Russian hackers exploited a vulnerability in Kaspersky Lab’s software to steal sensitive cyberdefense data from a United States National Security Agency contractor, The Wall Street Journal reported Thursday.
The incident, which occurred in 2015, involved a contractor who loaded classified information onto his personal computer in order to work at home. The information included hacking tools and other sensitive data that the NSA used to gather intelligence overseas.
The contractor worked in the NSA’s Tailored Access Operations unit, an elite hacking division in the agency. There is no evidence the contractor planned to release the information to any foreign governments or spies, according to Journal report.
Although he would not comment on the specific personnel issues involved, an NSA spokesman who asked not to be identified told TechNewsWorld that the agency took a layered approach to security.
The NSA is part of the Department of Defense, which has a longstanding public contract with security software developer Mcafee, the spokesman noted.
During the tenure of Director Michael Rogers, the U.S. Navy admiral who leads the NSA, IT security has been considered a top priority at the agency, he said, adding that its staff works in one of the “most complicated IT environments in the world.”
Asked about the protocols that govern work with contractors, the spokesman told TechNewsWorld that when they “work within the agency, they work on our systems.”
The Department of Homeland Security last month announced it would phase out the use of Kaspersky Lab software, he noted.
Further, during a Senate Intelligence Committee this spring, the spokesman said, Sen. Marco Rubio asked several U.S. intelligence chiefs whether they would use Kaspersky software on their computers, and Rogers, Director of National Intelligence Dan Coats, CIA Director Mike Pompeo and others said they would not.
Kaspersky Wants to Cooperate
Kaspersky Lab on Thursday issued a statement in response to The Wall Street Journal article, denying any “inappropriate” links to the Russian government, and maintaining that the publication had failed to hand over any evidence to substantiate what Kaspersky called “unproven” claims.
“However, as the trustworthiness and integrity of our products are fundamental to our business, we are seriously concerned about the article’s implications that attackers may have exploited our software,” the company said. “We reiterate our willingness to work alongside U.S. authorities to address any concerns they may have about our products and respectfully request any relevant information that would enable the company to begin an investigation at the earliest opportunity.”
The incident is far from the first time that questions have been raised about Kaspersky Lab software, which some cybersecurity experts have suspected of Russian intelligence links for years.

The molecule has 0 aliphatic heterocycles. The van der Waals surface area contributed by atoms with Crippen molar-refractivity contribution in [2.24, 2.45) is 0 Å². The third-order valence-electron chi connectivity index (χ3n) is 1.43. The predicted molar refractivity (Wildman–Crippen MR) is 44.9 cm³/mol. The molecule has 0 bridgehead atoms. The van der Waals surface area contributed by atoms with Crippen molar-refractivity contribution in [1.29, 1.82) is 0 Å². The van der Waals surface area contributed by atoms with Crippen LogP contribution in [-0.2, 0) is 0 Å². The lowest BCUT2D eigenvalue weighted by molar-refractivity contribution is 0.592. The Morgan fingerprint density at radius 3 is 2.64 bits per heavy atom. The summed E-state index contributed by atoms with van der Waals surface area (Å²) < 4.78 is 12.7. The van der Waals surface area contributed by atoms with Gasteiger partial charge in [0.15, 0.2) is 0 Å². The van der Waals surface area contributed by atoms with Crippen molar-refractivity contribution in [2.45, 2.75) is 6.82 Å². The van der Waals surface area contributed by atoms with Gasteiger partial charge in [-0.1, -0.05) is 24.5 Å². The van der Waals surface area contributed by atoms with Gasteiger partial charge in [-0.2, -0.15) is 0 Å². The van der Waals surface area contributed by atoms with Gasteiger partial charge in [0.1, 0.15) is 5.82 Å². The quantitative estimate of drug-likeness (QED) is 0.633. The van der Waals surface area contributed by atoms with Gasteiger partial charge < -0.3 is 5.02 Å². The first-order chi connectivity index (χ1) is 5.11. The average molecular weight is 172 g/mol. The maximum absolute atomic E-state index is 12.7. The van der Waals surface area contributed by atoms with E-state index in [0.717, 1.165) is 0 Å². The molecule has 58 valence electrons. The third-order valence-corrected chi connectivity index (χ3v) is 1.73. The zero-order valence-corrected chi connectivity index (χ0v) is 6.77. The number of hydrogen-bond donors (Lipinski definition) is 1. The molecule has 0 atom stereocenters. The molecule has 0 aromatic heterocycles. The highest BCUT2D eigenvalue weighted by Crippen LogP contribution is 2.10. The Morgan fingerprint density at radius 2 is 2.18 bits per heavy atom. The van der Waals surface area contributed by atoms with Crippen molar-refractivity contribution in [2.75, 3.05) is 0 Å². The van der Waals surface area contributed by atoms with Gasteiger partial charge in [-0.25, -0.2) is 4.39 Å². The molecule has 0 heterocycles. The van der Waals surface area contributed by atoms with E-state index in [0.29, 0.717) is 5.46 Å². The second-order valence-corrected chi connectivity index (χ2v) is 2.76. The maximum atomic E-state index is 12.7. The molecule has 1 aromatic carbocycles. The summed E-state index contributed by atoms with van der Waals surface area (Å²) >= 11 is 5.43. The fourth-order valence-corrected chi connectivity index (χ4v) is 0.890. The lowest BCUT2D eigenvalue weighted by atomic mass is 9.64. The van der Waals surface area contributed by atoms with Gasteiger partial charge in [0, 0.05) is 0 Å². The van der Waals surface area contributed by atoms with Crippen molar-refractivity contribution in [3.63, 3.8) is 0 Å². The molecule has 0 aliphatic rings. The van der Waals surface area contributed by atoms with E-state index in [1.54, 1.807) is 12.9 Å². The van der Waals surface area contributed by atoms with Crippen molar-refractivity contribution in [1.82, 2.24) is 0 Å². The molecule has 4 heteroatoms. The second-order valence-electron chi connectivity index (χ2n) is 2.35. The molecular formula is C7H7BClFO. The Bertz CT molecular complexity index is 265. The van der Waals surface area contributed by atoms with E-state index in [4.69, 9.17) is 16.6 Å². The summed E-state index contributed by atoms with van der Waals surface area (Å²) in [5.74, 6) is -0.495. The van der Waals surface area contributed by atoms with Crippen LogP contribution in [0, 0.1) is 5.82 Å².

In last month’s order directing all federal executive branch departments and agencies to discontinue using Kaspersky Lab software, Acting DHS Secretary Elaine Duke noted that Kaspersky antivirus products provided “broad access to files” and “elevated privileges” on computers where the software was installed.
“The Department is concerned about the ties between certain Kaspersky officials and Russian intelligence and other government agencies, and requirements under Russian law that allow Russian intelligence agencies to request or compel assistance from Kaspersky and to intercept communications transiting Russian networks,” she said.
The DHS said it would give Kaspersky an opportunity to respond in writing to the order, to address or mitigate the agency’s concerns.
Banned at Best Buy
“This development should serve as a stark warning not just to the federal government, but to states, local governments and the American public, of the serious dangers of using Kaspersky software,” said Sen. Jeanne Shaheen, D-N.H. “The strong ties between Kaspersky Lab and the Kremlin are extremely alarming and have been well documented for some time.”
It is “astounding and deeply disturbing” that the Russian government continues to have this tool at their disposal to harm the U.S., she added, and it is “unfortunate” that there hasn’t been a more “expedited and coordinated” effort at the federal level to remove this “glaring national security vulnerability.”
Best Buy confirmed that it no longer sells Kaspersky software but declined to comment on any specifics, saying it does not comment on vendor contracts.
The company pointed to a previous report in the Minneapolis StarTribune, which said that while Best Buy did not conduct its own internal investigation of the software, it made the decision after government officials took several steps to curtail the use of Kaspersky and raised additional lquestions about whether the software could be exploited.
‘So Incredibly Sloppy’
Governments in general are in trouble, due to the existence of an advanced persistent threat (APT) of cyberspies who basically have nothing else to do but figure out ways of penetrating security systems, observed Kenneth Geers, senior research scientist at Comodo.
“They’ve got nothing but time to figure out the people and devices for any target,” he told TechNewsWorld.
Geers was a bit harsher regarding the circumstances of the alleged attack on the contractor, as the Tailored Access Operations has an almost “fabled or mythic existence” within the world of espionage, he said.
“It seems so incredibly sloppy,” Geers remarked. “You’d think a place like the TAO would have a high enough bar.”
Regarding Kaspersky’s involvement, it’s possible that the company has been victimized by players and events beyond its ability to handle, Geers said, noting that many such firms have spies embedded within them. “There’s every chance that Kaspersky didn’t fully understand what was going on.”
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